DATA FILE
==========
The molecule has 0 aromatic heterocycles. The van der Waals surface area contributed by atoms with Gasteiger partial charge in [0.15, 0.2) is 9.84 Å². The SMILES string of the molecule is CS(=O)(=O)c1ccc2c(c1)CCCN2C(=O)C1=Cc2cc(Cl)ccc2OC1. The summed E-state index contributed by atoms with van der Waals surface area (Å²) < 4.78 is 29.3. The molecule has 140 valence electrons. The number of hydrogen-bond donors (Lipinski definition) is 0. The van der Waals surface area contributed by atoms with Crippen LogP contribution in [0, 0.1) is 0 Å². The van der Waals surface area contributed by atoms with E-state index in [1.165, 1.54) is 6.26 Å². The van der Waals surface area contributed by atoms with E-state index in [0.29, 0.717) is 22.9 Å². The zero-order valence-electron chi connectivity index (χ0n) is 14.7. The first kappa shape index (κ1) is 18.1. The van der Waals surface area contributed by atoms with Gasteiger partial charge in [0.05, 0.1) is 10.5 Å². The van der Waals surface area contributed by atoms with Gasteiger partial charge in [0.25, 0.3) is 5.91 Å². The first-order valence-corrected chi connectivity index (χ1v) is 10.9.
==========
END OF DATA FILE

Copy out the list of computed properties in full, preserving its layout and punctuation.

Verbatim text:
The molecule has 0 aromatic heterocycles. The van der Waals surface area contributed by atoms with Gasteiger partial charge in [0.15, 0.2) is 9.84 Å². The SMILES string of the molecule is CS(=O)(=O)c1ccc2c(c1)CCCN2C(=O)C1=Cc2cc(Cl)ccc2OC1. The summed E-state index contributed by atoms with van der Waals surface area (Å²) < 4.78 is 29.3. The molecule has 140 valence electrons. The number of hydrogen-bond donors (Lipinski definition) is 0. The van der Waals surface area contributed by atoms with Crippen LogP contribution in [0, 0.1) is 0 Å². The van der Waals surface area contributed by atoms with E-state index in [1.165, 1.54) is 6.26 Å². The van der Waals surface area contributed by atoms with E-state index in [0.29, 0.717) is 22.9 Å². The zero-order valence-electron chi connectivity index (χ0n) is 14.7. The first kappa shape index (κ1) is 18.1. The van der Waals surface area contributed by atoms with Gasteiger partial charge in [0.05, 0.1) is 10.5 Å². The van der Waals surface area contributed by atoms with Gasteiger partial charge in [0.25, 0.3) is 5.91 Å². The first-order valence-corrected chi connectivity index (χ1v) is 10.9.